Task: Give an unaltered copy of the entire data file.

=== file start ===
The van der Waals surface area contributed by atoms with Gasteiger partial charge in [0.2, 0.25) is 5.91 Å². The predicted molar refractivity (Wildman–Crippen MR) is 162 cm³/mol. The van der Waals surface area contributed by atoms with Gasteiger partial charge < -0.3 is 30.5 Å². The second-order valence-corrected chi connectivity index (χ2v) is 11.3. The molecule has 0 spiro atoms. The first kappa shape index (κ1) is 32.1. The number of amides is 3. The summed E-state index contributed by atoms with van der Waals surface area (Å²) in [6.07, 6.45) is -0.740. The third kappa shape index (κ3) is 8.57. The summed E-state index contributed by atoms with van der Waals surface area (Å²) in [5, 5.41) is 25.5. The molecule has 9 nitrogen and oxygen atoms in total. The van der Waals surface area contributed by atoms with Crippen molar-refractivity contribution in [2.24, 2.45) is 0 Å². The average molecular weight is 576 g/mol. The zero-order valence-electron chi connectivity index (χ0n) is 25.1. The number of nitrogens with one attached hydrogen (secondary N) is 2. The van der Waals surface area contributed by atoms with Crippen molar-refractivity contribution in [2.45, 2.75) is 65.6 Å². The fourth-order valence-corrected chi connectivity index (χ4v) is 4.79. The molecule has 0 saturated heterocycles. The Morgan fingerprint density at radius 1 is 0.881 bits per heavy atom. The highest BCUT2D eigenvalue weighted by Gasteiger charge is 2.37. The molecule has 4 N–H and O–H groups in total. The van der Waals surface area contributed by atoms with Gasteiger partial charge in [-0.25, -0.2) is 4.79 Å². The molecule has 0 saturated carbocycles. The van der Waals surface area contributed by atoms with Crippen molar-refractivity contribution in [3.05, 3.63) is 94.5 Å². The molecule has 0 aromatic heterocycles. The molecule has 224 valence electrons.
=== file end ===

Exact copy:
The van der Waals surface area contributed by atoms with Gasteiger partial charge in [0.2, 0.25) is 5.91 Å². The predicted molar refractivity (Wildman–Crippen MR) is 162 cm³/mol. The van der Waals surface area contributed by atoms with Gasteiger partial charge < -0.3 is 30.5 Å². The second-order valence-corrected chi connectivity index (χ2v) is 11.3. The molecule has 0 spiro atoms. The first kappa shape index (κ1) is 32.1. The number of amides is 3. The summed E-state index contributed by atoms with van der Waals surface area (Å²) in [6.07, 6.45) is -0.740. The third kappa shape index (κ3) is 8.57. The summed E-state index contributed by atoms with van der Waals surface area (Å²) in [5, 5.41) is 25.5. The molecule has 9 nitrogen and oxygen atoms in total. The van der Waals surface area contributed by atoms with Crippen molar-refractivity contribution in [2.24, 2.45) is 0 Å². The average molecular weight is 576 g/mol. The zero-order valence-electron chi connectivity index (χ0n) is 25.1. The number of nitrogens with one attached hydrogen (secondary N) is 2. The van der Waals surface area contributed by atoms with Crippen molar-refractivity contribution in [2.45, 2.75) is 65.6 Å². The fourth-order valence-corrected chi connectivity index (χ4v) is 4.79. The molecule has 0 saturated heterocycles. The Morgan fingerprint density at radius 1 is 0.881 bits per heavy atom. The highest BCUT2D eigenvalue weighted by Gasteiger charge is 2.37. The molecule has 4 N–H and O–H groups in total. The van der Waals surface area contributed by atoms with Gasteiger partial charge in [-0.25, -0.2) is 4.79 Å². The molecule has 0 saturated carbocycles. The van der Waals surface area contributed by atoms with Crippen molar-refractivity contribution in [3.05, 3.63) is 94.5 Å². The molecule has 0 aromatic heterocycles. The molecule has 224 valence electrons.